Vol. 165 No. #20 Archives

More Stories from the May 15, 2004 issue

  1. Physics

    After 40-year prep, gravity test soars

    The Gravity Probe B satellite, which was built to test aspects of general relativity, finally hurtled into space.

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  2. Nicotine limits cold adaptation

    A new study homes in on why smokers may have a harder time staying warm in frigid environments.

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  3. Anthropology

    Neandertals may have grown up quickly

    A new analysis of fossil teeth indicates that Neandertals grew to maturity at a faster pace than people do.

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  4. Humans

    Historical chemistry library wows scholars

    A new library in Philadelphia is home to one of the world's most extensive and valuable collections of historical chemistry texts.

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  5. Earth

    Boats puff up outdoor carbon monoxide risk

    Large congregations of motorboats can produce enough carbon monoxide gas in open air to be hazardous to people.

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  6. Health & Medicine

    Nanoparticles could mark spots for surgery

    A new molecule studded with magnetically active ions may soon help surgeons extract, with minimal cutting, lymph nodes likely to harbor cancer.

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  7. Humans

    Plan B ruling is prescription for controversy

    Contravening a recent recommendation from one of its advisory panels, the Food and Drug Administration denied an application to make the emergency contraceptive known as Plan B available without a doctor's prescription.

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  8. Tech

    Diagnostic gadget mixes and matches all in one

    Researchers have fabricated a miniature diagnostic lab that can detect disease-linked genes in a small sample of whole blood.

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  9. Paleontology

    Fossil confirms that early arthropods molted

    A 505-million-year-old fossil provides hard proof of that ancient arthropods shed their exoskeletons during growth, just as their modern relatives do.

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  10. Health & Medicine

    Bad Break: Homocysteine may weaken bones

    Elderly people with elevated concentrations of the amino acid homocysteine in their blood are more likely to break bones than are people with low amounts.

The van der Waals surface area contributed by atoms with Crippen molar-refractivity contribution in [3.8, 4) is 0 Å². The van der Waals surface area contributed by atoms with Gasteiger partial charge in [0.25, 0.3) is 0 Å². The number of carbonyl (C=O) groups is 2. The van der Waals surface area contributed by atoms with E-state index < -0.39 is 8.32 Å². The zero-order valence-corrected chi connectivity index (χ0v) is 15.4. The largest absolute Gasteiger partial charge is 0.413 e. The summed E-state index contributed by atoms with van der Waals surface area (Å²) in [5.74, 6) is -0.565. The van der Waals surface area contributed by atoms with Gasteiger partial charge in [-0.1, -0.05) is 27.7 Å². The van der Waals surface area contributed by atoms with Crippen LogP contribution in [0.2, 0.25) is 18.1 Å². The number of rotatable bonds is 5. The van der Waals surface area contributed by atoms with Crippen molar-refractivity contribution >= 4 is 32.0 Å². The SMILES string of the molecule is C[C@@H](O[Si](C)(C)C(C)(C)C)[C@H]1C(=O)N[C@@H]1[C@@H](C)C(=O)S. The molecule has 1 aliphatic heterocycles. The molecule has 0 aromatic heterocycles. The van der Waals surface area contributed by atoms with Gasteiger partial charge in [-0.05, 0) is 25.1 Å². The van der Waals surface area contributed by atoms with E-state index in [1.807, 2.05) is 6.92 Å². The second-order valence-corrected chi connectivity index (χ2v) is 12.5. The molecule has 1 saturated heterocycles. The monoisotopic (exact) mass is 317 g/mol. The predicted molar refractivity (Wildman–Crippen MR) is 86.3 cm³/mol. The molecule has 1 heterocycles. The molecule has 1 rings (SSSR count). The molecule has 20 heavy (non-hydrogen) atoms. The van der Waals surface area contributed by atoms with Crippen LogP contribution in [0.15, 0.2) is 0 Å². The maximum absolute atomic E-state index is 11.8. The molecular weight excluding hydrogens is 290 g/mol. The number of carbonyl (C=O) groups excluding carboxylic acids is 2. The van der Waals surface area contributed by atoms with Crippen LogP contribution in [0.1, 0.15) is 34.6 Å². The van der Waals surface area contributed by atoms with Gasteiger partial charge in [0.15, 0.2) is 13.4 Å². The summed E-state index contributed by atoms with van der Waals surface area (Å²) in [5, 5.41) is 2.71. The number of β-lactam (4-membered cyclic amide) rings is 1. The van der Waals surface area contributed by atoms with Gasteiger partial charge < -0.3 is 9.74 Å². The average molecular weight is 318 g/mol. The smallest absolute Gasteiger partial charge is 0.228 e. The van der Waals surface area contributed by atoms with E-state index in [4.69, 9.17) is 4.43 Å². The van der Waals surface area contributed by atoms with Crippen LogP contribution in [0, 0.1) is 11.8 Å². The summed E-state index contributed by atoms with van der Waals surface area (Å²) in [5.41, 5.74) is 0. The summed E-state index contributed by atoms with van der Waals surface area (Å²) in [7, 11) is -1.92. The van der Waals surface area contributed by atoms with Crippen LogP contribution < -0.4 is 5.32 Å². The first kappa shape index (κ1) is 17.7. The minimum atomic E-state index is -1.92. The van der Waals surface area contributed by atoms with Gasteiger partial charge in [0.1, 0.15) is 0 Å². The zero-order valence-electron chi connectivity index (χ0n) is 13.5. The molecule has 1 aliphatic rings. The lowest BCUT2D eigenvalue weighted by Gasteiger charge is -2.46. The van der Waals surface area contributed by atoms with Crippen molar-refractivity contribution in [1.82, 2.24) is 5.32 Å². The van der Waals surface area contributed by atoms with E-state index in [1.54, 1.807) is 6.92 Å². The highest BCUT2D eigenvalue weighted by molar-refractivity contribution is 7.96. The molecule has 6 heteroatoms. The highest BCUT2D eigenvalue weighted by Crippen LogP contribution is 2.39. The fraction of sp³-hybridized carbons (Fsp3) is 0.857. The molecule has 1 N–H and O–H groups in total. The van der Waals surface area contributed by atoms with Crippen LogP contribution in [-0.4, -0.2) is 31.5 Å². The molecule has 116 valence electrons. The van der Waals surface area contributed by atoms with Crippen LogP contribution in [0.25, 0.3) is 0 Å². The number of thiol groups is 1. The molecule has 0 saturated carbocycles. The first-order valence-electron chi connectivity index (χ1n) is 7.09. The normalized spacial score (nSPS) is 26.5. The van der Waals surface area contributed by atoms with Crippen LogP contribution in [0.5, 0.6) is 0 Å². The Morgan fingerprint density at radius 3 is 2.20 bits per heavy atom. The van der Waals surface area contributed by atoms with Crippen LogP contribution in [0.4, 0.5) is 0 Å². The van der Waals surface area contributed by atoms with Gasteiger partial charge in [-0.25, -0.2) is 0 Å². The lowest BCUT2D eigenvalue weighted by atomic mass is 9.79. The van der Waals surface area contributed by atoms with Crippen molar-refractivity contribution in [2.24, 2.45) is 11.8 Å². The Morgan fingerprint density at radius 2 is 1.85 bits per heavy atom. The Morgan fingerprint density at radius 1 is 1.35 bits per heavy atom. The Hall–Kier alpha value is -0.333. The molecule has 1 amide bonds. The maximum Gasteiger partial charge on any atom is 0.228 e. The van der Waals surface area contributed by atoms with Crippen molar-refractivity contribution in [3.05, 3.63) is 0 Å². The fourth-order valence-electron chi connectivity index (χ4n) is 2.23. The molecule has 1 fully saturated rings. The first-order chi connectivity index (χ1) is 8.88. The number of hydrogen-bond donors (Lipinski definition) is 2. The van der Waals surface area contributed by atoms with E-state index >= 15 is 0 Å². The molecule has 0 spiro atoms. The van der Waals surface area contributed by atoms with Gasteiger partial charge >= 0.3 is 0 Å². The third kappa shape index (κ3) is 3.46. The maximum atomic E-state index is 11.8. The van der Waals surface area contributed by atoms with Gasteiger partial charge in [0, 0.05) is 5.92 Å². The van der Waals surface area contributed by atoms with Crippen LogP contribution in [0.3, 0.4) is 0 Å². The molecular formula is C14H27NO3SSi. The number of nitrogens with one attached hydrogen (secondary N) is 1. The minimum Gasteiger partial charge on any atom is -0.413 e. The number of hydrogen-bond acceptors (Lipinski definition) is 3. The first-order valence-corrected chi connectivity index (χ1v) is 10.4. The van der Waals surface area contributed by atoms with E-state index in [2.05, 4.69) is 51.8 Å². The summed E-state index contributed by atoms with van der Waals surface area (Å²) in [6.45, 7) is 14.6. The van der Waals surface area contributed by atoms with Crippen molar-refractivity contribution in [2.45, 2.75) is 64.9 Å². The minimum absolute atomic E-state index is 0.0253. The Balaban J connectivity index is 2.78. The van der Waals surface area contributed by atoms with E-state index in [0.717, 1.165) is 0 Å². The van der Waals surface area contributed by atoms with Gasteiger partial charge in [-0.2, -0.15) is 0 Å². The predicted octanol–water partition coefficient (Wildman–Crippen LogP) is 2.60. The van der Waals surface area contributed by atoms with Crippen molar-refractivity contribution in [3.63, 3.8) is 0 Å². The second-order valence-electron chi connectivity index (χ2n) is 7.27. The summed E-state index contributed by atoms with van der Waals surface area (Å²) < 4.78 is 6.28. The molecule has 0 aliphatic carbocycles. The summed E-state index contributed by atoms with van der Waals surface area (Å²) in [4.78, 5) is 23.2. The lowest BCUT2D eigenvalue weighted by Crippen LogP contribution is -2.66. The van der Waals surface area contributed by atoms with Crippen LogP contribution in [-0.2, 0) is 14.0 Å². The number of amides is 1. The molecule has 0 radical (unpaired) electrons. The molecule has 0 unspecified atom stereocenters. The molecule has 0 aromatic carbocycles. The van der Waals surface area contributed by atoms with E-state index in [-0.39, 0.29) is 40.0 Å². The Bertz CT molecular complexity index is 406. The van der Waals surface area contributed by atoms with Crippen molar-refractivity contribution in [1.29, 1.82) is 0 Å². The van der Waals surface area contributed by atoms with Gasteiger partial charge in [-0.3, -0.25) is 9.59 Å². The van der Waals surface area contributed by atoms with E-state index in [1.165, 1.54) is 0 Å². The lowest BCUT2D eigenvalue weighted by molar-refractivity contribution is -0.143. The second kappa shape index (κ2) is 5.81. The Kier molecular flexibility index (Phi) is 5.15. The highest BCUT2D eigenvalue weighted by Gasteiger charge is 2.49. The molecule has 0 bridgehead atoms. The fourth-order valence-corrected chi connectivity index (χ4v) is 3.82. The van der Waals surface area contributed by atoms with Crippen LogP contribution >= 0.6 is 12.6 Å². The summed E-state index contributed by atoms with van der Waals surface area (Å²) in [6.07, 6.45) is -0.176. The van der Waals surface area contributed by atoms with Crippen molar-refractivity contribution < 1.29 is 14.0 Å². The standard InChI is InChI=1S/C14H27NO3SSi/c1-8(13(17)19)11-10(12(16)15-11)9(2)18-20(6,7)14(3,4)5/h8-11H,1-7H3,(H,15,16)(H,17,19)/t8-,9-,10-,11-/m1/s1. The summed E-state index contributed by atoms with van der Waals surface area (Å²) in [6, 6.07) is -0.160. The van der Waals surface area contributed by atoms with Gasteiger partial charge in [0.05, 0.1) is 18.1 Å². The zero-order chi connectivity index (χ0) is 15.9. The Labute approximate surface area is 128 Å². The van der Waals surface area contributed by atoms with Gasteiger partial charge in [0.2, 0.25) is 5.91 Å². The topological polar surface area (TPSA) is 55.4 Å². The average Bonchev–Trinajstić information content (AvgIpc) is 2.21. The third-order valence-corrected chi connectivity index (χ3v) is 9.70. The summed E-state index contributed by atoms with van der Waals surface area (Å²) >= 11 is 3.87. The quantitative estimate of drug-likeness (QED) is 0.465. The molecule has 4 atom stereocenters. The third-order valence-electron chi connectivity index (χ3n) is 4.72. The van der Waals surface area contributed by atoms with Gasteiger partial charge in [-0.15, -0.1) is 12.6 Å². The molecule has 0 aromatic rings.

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  11. Earth

    Underwater Pavement: Asphalt deposits cover parts of Gulf of Mexico

    Explorations of the seafloor in the southern Gulf of Mexico have revealed lavalike flows of asphalt that are home to a thriving ecosystem of microbes, mussels, tubeworms, and crabs.

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  12. Physics

    Holey Water: Punctured fluid stays riddled

    Extreme vibrations and high concentrations of tiny particles, such as cornstarch, in water can create holes in the liquid.

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  13. Toddlers’ Supersize Mistakes: At times, children play with the impossible

    Toddlers will sometimes try to climb into a toy car or otherwise treat small objects as if they were large ones, possibly because their brains occasionally fail to integrate visual information about object size with object identity.

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  14. Expanding the Code: Engineered bacteria are genetic rebels

    Researchers have created a bacterium that can incorporate artificial amino acids into their proteins.

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  15. Astronomy

    Back to the Beginning: Hubble’s infrared camera goes the distance

    Using the Hubble Space Telescope, researchers have identified 26 galaxies that may be the youngest and most distant known.

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  16. Agriculture

    Rethinking Refuges? Drifting pollen may bring earlier pest resistance to bioengineered crops

    Pollen wafting from bioengineered corn to traditional varieties may be undermining the fight to keep pests from evolving resistance to pesticides.

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  17. Physics

    The Rise of Antibubbles

    Tiny globules of water enclosed by thin shells of air in water that look like bubbles but don't act like them have recently become the objects of serious study.

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  18. Math

    Glimpses of Genius

    By studying a puzzle that Archimedes pondered 2,200 years ago, mathematicians are obtaining new insights into its intriguing geometric structure.

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  19. Humans

    Letters from the May 15, 2004, issue of Science News

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